Walla Walla County Treasurer

Walla Walla County Treasurer’s Office at the county Courthouse.

Property tax levies are going to increase in 2022 for residents of Walla Walla County, after the Board of County Commissioners on Monday, Nov. 22, voted 2-1 to authorize 1% increases for three different levies and the renewal of a fourth levy.

The county commission approved a 1% levy increase for the county’s current expense fund, a 1% increase for the road tax levy and a 1% increase for the emergency medical services district tax levy.

The commission also approved renewing a levy for veterans’ assistance and mental health and developmental disabilities services.

Commissioner Jenny Mayberry, the sole “no” vote among the three commissioners on all four resolutions, stated she did not want to increase the tax burden of county residents who are already potentially facing rising property values, pandemic-related economic shortfalls or general inflation.

“Our sales tax revenue is over a million dollars this year so far, that we’re estimated to bring in, and I know a lot of people’s property values went up, which will bring in more revenue next year off of that,” Mayberry said. “(Those) are my two main reasons why I just can’t get behind this.”

Commissioner Greg Tompkins echoed Mayberry’s concerns, but said he ultimately felt it was necessary to support the tax increases to keep up with rising expenses.

“The state legislature keeps providing us with unfunded mandates that we are required to provide those services,” Tompkins said. “The other thing is, if we do not keep up, some services at some point may end up being reduced. You can’t have both.”

Commissioner Todd Kimball noted that the county Public Works Department had gone many years without requesting an increase in property taxes, praising the work that county staff have done to continue operations without asking more of taxpayers.

“I give the county road department a lot of credit for holding down expenses and getting grants through the years so that they did not have to increase property taxes,” Kimball said. “And the county commissioners have done the same over the years.”

But rising costs and inflation are hitting the county like they are the average American consumer, Kimball said before voting in favor of the resolutions.

Monday’s approved levy increases will generate nearly $98,000 in additional revenue for the county’s current expense fund, around $64,000 for the county road fund and $35,000 for emergency medical services, according to the county’s 2021 assessment guide.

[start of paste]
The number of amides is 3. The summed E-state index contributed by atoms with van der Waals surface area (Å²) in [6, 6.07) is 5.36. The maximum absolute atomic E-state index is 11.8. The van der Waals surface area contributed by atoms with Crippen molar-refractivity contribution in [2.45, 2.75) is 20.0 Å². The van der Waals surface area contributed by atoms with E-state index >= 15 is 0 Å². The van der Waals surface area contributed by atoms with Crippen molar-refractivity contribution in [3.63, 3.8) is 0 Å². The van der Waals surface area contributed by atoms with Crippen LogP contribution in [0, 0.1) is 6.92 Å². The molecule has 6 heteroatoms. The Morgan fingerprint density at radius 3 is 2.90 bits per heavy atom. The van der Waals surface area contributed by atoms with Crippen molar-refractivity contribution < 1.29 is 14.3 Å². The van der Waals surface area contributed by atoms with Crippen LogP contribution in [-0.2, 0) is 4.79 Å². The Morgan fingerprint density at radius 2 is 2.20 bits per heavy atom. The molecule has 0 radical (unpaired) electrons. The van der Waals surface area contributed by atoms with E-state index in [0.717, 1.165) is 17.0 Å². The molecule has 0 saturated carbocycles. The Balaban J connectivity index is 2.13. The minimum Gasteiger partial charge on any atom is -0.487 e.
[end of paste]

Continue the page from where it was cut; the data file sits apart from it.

County residents paid nearly $86.6 million in property taxes in 2021, according to the county Assessor’s Office, more than half of which goes to pay for schools in one way or another. Another 12.2% goes to city taxes, while the county collects less than 19% of the overall tax bill for the average county resident.

In this larger context, Monday’s tax increases are a relatively small part of the overall tax bill, Tompkins noted.

“I do understand the concern, because we are getting to be an expensive community to live in,” Tompkins said. “But I think the public really needs to understand that the county, when we do this, isn’t a huge deal relatively.”

Each taxing district — i.e. school district, hospital district, fire district — can increase the amount they levy by up to 1% each year without voter approval, wrote county Assessor Debra Antes in an email. For instance, if a district levied the highest lawful amount in 2021, $1 million in property taxes, it could collect a maximum of $1.01 million the next year.

The district can also generate tax revenues from new construction, improvements to property, increases in the value of state assessed utilities and addition renewable energy facilities, according to the state Department of Revenue’s property tax manual.

Only voters can approve an increase in levy greater than 1% per year, according to state law. Approximately 60% of all property taxes paid by county residents are for voter-approved levies, Antes said.

The impact of Monday’s vote on an individual’s 2022 tax bill will be highly variable — if everything else stayed the same, taxes would increase, but property values are subject to change over time. A person’s final tax bill depends on changes in property value, changes in the value of property across the entire district, as well as how an individual property’s value has changed relative to other properties in the area.

Emry Dinman can be reached at emrydinman@wwub.com or 425-941-5829.

Reporter covering agriculture, Walla Walla city and county government, and other topics.

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